Dreams of My Russian Summers
by Andrei Makine
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Dreams of My Russian Summers is one of the three best books I read last year (the other two being The Underpainter and Cold Mountain ). It was published in France in 1995, the first by a non-Frenchman to win the Prix Goncourt, and the first ever to win both that prize and the Prix Medicis.
Makine was born in Siberia in 1957 but found political asylum while visiting Paris in 1987. Apparently French publishers rejected the book when it was first submitted in French; it was accepted only after the author pretended that it had translated from Russian. He has been compared to Chekhov and Proust. I was reminded of the impact Doctor Zhivago first provided: I wanted to saturate myself in anything Russian. And I wanted to start the pleasure of reading Dreams over again.
The Russian Summers of the title refers to time spent by the narrator and his sister visiting their grandmother, Charlotte, in the town of Saranza on the edge of the Russian steppe. Charlotte was born in France in 1903 and visited Russia in 1921 where she was trapped by the revolution. This is the story of her life. Among her earliest memories was seeing Marcel Proust play tennis. She survives famine, repression and wars plus the endless cold of Siberia.
Her tales, triggered by a suitcase full of crumbling newspaper clippings and old family photos, take her young grandchildren on flights of imagination to the Paris of her youth, the royal visit of Nicholas and Alexandra in 1896, the flood of 1910, and the death of the French president in the arms of his mistress. Her own life was even more harrowing. The chaos of civil war and forced labor, the rape by a band of thieves in the desert, eventually marrying a Russian who is twice reported dead at the Front, escaping the German air raid with her two children, working as a nurse in field hospitals... and keeping her Frenchness alive while embracing Russia's fierce vastness.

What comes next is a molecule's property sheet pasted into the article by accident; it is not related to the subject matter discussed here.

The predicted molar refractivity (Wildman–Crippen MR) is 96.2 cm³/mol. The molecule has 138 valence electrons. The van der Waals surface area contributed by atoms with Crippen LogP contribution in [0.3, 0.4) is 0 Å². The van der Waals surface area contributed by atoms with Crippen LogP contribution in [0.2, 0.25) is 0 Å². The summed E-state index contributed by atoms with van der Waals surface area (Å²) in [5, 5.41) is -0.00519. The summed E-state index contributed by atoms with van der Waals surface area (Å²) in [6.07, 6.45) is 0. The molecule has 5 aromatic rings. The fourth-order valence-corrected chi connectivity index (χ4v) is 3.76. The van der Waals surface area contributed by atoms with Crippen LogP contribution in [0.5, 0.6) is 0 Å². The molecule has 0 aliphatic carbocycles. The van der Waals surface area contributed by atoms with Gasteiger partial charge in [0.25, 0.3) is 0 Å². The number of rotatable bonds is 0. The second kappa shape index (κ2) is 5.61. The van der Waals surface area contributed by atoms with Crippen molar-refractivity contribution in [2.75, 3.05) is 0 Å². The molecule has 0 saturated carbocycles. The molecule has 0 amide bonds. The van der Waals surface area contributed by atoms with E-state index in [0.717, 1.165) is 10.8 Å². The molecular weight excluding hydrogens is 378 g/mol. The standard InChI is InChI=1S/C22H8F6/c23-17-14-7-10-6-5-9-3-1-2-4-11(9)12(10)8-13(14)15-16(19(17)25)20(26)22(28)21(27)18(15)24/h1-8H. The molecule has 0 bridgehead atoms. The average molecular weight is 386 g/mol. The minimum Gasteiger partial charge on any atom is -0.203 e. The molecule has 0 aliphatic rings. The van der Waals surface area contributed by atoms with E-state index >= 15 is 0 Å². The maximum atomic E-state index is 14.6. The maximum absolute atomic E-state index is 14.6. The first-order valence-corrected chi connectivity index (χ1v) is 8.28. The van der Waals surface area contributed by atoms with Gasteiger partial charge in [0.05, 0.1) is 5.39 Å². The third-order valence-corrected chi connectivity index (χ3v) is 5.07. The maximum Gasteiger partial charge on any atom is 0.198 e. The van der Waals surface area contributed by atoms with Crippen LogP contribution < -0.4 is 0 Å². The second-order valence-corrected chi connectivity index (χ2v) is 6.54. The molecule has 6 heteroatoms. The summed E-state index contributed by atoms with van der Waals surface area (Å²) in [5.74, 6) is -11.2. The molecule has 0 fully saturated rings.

The narrator is also growing up between these idyllic visits to Saranza. The conflict of his life in Moscow in the latter half of the century versus the other-ness of the French language and culture as conveyed by his grandmother, leave him spinning through adolescence. He wanted to devour everything about the Parisian Belle Epoque, but must contend with conformist schoolmates.
In the latter part of the book he has moved to his beloved Paris and makes plans to bring Charlotte there. He struggles to become a writer (surely this is autobiographical) in his grandmaternal tongue, and like Proust, he goes back over events and emotions from her stories to extract their essence. I could quote at length any number of passages. The translation by Geoffery Strachan conveys the scintillating style. Like the narrator, I kept rolling phrases and images over on my tongue. I add my endorsement to the Newsday review: "Every once in a while, if you're lucky, you come across a new book that is so special you want to immerse yourself in its world for far longer that it takes to read it.... It is an extraordinarily beautiful and moving book."
January Magazine correspondent Chuck Erion has been a bookstore co-owner for 21 years. His store, Words Worth Books is located in Waterloo, Ontario, Canada. He is also a freelance writer. The fact that he sometimes combines these passions -- books and writing -- is not a surprise, but it's certainly a delight for January's readers.